The rest of the cast deals with various issues as well, but it is most notably Kristen Bell’s character, whose personal life is the most secretive to everyone else.  She is constantly working to earn higher regard from Marty and the firm, despite temptations from various other parties.  Furthermore, the actual firm that the team works for is given a major shakeup, with the threat of a merge with another company looming over much of the season.  It is just unfortunate that Marty has various enemies, making his work life and personal life harder and harder to control.

House of Lies was developed for Showtime by Matthew Carnahan, who has previously work on a number of TV shows, but most notably the FX series Dirt, which took a similar darkly comic look at the world of celebrity gossip magazines.  With House of Lies, Carnahan has been given much more leeway when it comes to presenting the hardcore aspects of the lifestyle choices made by Marty and his team.  While the show has office politics and management plans as its base, it is happy to provide lots of slick visuals, nudity, language, and more, in an attempt to entertain.  Whether or not this works is up to the viewer.  I was only taken so far by the “unrated-ness” of the show, given that substance became more and more of an issue.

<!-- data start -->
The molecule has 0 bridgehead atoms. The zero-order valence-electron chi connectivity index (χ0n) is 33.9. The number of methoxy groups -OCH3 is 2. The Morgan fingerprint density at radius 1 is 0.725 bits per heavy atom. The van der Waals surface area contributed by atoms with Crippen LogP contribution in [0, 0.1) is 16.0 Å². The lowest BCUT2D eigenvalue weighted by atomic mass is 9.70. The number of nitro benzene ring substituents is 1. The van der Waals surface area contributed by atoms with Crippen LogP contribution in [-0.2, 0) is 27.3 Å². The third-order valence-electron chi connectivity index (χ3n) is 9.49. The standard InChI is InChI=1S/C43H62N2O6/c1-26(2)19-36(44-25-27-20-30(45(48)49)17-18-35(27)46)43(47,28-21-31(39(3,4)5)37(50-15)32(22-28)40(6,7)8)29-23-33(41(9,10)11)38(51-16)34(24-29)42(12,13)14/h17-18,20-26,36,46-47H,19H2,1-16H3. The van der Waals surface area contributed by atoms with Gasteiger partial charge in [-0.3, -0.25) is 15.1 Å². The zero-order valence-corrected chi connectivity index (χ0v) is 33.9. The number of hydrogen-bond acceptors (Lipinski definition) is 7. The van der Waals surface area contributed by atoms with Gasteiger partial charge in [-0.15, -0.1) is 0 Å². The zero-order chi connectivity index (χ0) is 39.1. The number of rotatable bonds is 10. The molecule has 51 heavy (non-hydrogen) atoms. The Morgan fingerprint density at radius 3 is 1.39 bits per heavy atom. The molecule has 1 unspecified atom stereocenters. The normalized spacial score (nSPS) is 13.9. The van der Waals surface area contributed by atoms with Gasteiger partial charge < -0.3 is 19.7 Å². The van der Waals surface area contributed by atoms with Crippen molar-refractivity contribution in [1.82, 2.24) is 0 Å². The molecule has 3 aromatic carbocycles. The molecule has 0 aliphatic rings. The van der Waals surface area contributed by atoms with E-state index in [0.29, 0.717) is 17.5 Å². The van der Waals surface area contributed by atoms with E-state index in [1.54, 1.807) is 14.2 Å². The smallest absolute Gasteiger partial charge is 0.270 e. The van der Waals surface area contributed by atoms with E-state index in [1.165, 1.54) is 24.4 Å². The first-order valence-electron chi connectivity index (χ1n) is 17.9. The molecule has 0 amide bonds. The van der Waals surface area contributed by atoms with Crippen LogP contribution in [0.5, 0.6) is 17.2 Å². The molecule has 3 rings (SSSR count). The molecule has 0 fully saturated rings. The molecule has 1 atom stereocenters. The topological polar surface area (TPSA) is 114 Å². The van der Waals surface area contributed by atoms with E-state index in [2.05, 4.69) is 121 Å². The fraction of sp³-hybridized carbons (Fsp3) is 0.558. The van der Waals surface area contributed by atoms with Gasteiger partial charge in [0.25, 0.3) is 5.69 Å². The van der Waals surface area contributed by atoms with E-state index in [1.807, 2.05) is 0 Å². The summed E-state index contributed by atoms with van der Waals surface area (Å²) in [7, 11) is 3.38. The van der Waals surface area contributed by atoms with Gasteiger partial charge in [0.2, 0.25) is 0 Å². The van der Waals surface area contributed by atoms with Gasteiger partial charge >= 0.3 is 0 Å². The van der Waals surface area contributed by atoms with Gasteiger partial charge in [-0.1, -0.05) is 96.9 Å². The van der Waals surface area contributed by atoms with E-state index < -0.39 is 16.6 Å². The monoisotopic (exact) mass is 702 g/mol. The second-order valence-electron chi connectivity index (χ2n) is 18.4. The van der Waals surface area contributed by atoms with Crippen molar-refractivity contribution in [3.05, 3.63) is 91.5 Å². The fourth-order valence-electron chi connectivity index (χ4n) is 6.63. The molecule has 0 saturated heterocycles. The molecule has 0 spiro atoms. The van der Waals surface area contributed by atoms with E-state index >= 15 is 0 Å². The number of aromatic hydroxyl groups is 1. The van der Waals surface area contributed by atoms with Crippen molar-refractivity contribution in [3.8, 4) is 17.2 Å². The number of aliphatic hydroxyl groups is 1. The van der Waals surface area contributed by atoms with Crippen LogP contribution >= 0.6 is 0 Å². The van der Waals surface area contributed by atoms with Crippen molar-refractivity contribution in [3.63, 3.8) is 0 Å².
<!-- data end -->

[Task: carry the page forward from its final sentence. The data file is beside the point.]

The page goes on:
A lot of effort is certainly put in to make true characters out of Marty, Jeannie, and some of the others, but it comes down to how much you end up liking these people, and I can’t say that many of them left a great impression.  I was happy to want to root for Marty, mainly because Don Cheadle is the reason I wanted to watch this show to begin with, and Kristen Bell proving that she is up to talking dirty with the boys was also fun, but everyone else just became rather hit-or-miss.  The antics of the other associates, played by Schwartz and Lawson, can only go so far, and Marty’s family eventually started to feel more like things destined to become cliched plot elements, despite having a dynamic that I did kind of enjoy.